The birth of the subject was founded on self-medication and tranquility: a safeguard to protect from death. But this calm drunkenness cannot last. “It wasn’t me, the world is drunk.” The self-contained subject can no longer maintain its static self-identity. The distinction between my subjectivity and that of others becomes ambiguous. The subject slips through the world and takes on different forms, all while realizing that it is really the world that is standing still amidst all this change. The nauseating transformations of the subject force it to disengage from the world. What is there left to say? Only: “I’m lost.”
Once the subject feels totally lost and is in complete doubt about its self-sufficiency, it returns, in an “Awkward” way, back to its former optimism and faith in subjectivity. It will “get better” because it has the fundamental subjective desire “to be somebody.” Similar to the Cartesian subject, it finds absolute certainty after the torments of doubting itself: “Show me how to doubt myself.” By realizing what is closest to it and most true (that is, its very similarity to itself), it can declare: “Mine is mine, I clamp my head in the crease of a familiar shell.” (Here, “mine is mine” is a clear reference to Fichte’s “I am I.” The difference underscores the subject’s self-possession in a hyper-Cartesian sense.)
The subject is now fully alive and aware of itself as subject. It has experienced some things that have been different, but has returned safely to a state of self-assurance. Its desires circulate in a closed economy of self-love. It does not need any other subject to give itself meaning, but it does identify other subjects according to “taste.”
On the seventh track, “The Cuddler,” the subject begins its disintegration. At first, it affirms itself as the fulcrum of all meaning: “I’ll go get the decider, I’ll be center divider.” In this task, it will be ever vigilant: “Stare until it makes me blind.” Yet, this constant vigilance seems like it could last for an eternity without amounting to anything. The subject “can’t fight feeling this is meaningless.”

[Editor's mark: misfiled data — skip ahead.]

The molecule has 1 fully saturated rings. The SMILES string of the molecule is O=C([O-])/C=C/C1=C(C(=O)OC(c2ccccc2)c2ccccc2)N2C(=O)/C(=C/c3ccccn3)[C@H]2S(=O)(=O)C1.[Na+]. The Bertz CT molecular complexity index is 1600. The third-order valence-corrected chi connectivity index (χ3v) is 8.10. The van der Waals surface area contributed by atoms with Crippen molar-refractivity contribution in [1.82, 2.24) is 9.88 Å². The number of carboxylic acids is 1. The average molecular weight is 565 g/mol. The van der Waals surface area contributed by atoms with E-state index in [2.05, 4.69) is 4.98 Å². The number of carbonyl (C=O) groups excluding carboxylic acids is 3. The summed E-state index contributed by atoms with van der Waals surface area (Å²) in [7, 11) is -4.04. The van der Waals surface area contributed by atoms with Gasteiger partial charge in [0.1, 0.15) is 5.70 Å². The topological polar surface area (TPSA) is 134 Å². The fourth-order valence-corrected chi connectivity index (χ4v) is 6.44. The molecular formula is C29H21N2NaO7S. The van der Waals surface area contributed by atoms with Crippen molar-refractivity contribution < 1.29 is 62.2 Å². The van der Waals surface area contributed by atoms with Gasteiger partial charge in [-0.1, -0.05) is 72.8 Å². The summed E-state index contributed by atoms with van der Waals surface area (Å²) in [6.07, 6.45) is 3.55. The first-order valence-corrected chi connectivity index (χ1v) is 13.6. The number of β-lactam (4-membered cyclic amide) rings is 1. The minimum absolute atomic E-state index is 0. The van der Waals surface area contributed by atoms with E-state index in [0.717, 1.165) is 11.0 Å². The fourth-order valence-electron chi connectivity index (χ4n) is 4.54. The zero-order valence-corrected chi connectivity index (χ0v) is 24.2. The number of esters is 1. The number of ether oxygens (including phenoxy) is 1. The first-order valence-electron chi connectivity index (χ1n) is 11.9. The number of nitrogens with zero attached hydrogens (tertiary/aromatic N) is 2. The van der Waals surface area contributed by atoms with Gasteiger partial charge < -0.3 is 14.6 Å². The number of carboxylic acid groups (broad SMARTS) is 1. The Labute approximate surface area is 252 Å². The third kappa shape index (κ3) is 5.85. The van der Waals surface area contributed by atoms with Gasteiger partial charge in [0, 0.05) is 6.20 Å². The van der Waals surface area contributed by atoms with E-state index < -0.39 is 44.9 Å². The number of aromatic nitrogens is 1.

The subject is beginning to mature. Its adolescence is, as usual, a crisis. It believes that it has been holding itself back. At this point, the subject tells itself that it is “time to grow up [and] come into your own.” This task implies no longer going to get the decider, but becoming the decider oneself. (In this sense, one can anticipate all the aporias suggested by Jacques Derrida about the decisional structure of subjectivity.)
Not only is the subject reasonable, but it also finds all reasons inside itself: “I am all the reasons…I am every season.” Nevertheless, this new self that takes up the responsibility of decider is essentially different than the self it grows out of. The subject watches itself split into two: “Watching you become everything I’m not. A new former shell.” The premature subject is “old and done.” As the new, adolescent subject takes over, a profound rupture has been discovered in the structure of subjectivity.
The subject’s excess accelerates and gains magnitude in the final four tracks. The subject’s sense of self is pushed beyond its limit. It no longer makes sense to say, “I cannot contain myself,” because the originary, singular self has been split into multiple selves. In “Eagle vs. Crows,” the subject explodes: